Kenilworth Farmers’ Market may need to move
As a $20 million upgrade to the Shops at Kenilworth kicks into high gear, the mall owner has told members of the center’s small seasonal farmers’ market they may need to move.
Owings Mills developer Greenberg Gibbons warned merchants of the potential conflict toward the end of last year. President Thomas M. Fitzpatrick said the firm still is looking for solutions and hopes to be able to continue to host the market — if not this season, then in future ones.
“We’ve always been very supportive of the farmers’ market, but we have to do … what’s right from a safety standpoint,” he said. “We’re in the process of trying to resolve all that.”
Greenberg Gibbons took over Kenilworth around 2015, pledging to update the building, fill vacancies and shake up the tenant mix.
At the time, CEO Brian J. Gibbons said he was drawn to the 142,000-square-foot property for its convenience and planned to retain the family-friendly vibe of its traditions, such as its holiday train garden.
The firm added a new entrance last year. Work on the exterior and interior — the installation of new floors, handrails and stairs — is expected to be complete by September, Fitzpatrick said.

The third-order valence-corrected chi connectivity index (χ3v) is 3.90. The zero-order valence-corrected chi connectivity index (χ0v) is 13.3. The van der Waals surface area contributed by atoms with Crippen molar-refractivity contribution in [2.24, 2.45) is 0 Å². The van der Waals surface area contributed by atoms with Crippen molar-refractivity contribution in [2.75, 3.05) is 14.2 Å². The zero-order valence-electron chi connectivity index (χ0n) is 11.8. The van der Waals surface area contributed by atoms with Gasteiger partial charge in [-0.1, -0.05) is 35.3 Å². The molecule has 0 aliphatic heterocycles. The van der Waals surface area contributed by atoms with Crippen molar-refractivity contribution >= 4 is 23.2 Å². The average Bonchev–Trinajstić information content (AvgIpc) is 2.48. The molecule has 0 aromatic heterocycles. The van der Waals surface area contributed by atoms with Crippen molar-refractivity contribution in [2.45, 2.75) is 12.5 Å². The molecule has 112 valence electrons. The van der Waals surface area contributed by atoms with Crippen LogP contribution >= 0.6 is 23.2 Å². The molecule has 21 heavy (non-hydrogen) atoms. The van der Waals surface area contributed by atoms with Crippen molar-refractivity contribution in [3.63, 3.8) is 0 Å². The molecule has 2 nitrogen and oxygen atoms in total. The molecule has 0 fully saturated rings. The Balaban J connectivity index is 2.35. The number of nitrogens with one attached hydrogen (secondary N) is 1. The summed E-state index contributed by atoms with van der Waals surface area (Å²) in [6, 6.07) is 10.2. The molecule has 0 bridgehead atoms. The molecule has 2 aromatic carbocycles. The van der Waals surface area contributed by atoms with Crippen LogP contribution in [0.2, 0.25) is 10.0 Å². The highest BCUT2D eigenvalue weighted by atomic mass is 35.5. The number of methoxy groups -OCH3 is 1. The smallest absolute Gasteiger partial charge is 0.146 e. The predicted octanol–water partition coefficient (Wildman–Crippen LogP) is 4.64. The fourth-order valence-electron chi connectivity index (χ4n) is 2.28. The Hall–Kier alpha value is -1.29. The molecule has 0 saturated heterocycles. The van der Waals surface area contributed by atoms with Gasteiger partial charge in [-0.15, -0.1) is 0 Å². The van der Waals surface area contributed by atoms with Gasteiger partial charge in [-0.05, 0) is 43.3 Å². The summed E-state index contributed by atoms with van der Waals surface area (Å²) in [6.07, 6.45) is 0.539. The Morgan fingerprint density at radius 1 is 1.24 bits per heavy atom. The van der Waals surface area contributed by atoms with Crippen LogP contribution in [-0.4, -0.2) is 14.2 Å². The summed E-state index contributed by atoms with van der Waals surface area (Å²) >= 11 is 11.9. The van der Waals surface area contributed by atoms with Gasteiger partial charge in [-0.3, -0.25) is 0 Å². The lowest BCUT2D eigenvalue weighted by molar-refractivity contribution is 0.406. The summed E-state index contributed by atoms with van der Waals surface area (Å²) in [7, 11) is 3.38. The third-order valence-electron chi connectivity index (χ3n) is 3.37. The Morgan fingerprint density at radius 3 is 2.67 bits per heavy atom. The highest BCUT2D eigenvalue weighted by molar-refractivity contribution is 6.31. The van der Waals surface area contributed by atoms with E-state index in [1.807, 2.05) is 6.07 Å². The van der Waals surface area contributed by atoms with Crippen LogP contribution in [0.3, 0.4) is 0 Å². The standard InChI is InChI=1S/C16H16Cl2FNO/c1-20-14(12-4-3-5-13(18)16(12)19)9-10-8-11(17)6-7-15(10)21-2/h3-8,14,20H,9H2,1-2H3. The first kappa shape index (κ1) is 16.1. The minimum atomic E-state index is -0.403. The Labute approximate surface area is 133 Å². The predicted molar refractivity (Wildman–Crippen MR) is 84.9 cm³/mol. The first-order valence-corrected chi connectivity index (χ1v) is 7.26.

The firm also announced a slew of new stores, including a liquor store, yoga studio and Trader Joe’s, which is relocating from its location at Towson Circle, which is to be redeveloped. The new Trader Joe’s is slated to open March 31, a spokeswoman said.
The mall has hosted the seasonal Tuesday afternoon farmers market, which has about a dozen vendors, for eight years.
Cindy Yingling, market manager and the owner of Glenville Hollow Farms, said she was surprised when told the market would have to relocate. Mall management initially cited the impending arrival of Trader Joe’s as the reason, she said.
The Maryland Farmer’s Market Association and others, quickly interceded on the merchants’ behalf, contacting Greenberg Gibbons and the California grocer to try to work out a compromise.
A spokeswoman for Trader Joe’s said the business does not object to the farmers’ market.
“Upon receiving an inquiry from one of our customers regarding the relocation, we immediately reached out to our landlord to clarify that we would welcome the return of the Farmers Market to the Center,” the spokeswoman, Alison Mochizuki, wrote in an email.
Fitzpatrick said concerns remain about how to balance the renovation with the additional customers Trader Joe’s is expected to draw. He said the firm has not met face-to-face with farmers’ market merchants since before the holidays, but wants to continue to host them.
“It’s complicated,” he said.
Yingling said the merchants are looking for a new location, worried there won’t be resolution before April, when they plan to reopen.
“We can’t just sit around and wait for you to tell us, ‘You definitely have no place to go,'” she said.
Criselle Anderson, 35, of Lutherville, is a regular patron of the market. She said she would miss the current location, which had ample parking and afternoon hours, making it easy to zip in and out.
“It’s a real shame,” she said.